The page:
Immigration Practice

The L-1A nonimmigrant classification enables a U.S. employer to transfer an executive or manager from one of its affiliated foreign offices to one of its offices in the United States.  This classification also enables a foreign company which does not yet have an affiliated U.S. office to send an executive or manager to the United States with the purpose of establishing one.

 

To qualify for L-1 classification, the employer must:

 

·   Have a qualifying relationship with a foreign company (parent company, branch, subsidiary, or affiliate), and

·   Currently be, or will be, doing business as an employer in the United States and in at least one other country directly or through a qualifying organization for the duration of the beneficiary’s stay in the United States as an L-1.  While the business must be viable, there is no requirement that it be engaged in international trade.

 

A successful L-1A beneficiary must have been employed abroad continuously for one (1) of the previous three (3) years by a parent, branch, subsidiary, or affiliate of the U.S. company as a manager or executive or in a capacity involving specialized knowledge. 

 

An employee functioning in a managerial capacity is likely someone who:

·     Manages the organization, department, subdivision, function, or component;

·     Supervises and controls the work of other supervisory, professional, or managerial employees, or manages an essential function within the organization or department or subdivision of the organization;

·      Has authority to hire and fire or recommend personnel actions; and,

·      Exercises discretion over day-to-day operations.

 

An employee functioning in an executive capacity is likely someone who:

·      Directs the management of the organization or a major component or function;

·      Formulates goals and policies;

·      Possesses wide latitude in discretionary decision-making; and,

·      Receives only general supervision or direction from higher-level executives, board of directors, or other governing body.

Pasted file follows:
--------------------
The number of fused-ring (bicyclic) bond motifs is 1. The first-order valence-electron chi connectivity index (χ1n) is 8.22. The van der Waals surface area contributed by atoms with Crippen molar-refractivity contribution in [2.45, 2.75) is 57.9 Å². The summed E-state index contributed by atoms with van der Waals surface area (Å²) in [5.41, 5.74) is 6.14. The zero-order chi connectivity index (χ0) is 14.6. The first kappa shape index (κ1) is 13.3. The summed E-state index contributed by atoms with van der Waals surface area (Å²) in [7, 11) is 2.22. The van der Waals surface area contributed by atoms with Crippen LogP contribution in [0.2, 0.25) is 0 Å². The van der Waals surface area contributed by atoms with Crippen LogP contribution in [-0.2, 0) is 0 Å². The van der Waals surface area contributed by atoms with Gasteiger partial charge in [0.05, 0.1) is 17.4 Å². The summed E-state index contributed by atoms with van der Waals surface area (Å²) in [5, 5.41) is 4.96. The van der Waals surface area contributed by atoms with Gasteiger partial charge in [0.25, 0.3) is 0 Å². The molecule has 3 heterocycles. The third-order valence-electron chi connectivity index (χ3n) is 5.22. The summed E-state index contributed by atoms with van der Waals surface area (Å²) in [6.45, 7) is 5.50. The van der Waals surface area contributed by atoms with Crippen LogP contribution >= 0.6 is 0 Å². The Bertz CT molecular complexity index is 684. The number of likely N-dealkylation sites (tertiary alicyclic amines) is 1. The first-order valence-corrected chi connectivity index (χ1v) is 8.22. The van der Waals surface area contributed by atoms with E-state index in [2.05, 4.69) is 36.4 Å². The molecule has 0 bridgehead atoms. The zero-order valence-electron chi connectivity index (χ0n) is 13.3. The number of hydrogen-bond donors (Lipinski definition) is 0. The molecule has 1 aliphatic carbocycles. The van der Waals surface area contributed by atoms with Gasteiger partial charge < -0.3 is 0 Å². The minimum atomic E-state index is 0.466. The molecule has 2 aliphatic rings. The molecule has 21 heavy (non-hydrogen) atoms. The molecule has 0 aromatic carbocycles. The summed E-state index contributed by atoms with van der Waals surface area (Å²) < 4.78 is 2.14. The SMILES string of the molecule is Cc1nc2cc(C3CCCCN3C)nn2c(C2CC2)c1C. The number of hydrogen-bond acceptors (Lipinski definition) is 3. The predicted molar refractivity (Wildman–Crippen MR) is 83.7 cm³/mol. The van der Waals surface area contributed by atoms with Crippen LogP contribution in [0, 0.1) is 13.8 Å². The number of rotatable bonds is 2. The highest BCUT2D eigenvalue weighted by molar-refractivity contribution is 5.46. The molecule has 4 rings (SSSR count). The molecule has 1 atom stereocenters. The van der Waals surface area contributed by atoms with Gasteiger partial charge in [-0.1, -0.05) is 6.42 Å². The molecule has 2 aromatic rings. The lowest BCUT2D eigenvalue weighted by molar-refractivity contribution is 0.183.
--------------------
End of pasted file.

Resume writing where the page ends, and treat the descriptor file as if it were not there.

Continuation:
New Offices:

 

For foreign employers seeking to send an employee to the United States as an executive or manager to establish a new office, the employer must also show that:

 

·      The employer has secured sufficient physical premises to house the new office;

·    The employee has been employed as an executive or manager for one continuous year in the three years preceding the filing of the petition; and

·      The intended U.S. office will support an executive or managerial position within one year of the approval of the petition.

 

Qualified employees entering the United States to establish a new office will be allowed a maximum initial stay of one (1) year.  All other qualified employees will be allowed a maximum initial stay of three (3) years.  For all L-1A employees, requests for extension of stay may be granted in increments of up to an additional two (2) years, until the employee has reached the maximum limit of seven (7) years. The
transferring employee may be accompanied or followed by his or her spouse and unmarried children who are under 21 years of age.  Such family members may seek admission in L-2 nonimmigrant classification and, if approved, generally will be granted the same period of stay as the employee. The L-2 spouse may obtain an Employment Authorization and work legally in the U.S.


Foreign Business Owners:

U.S. Immigration law provides an avenue for foreign
business owners to transfer their employees to the United States.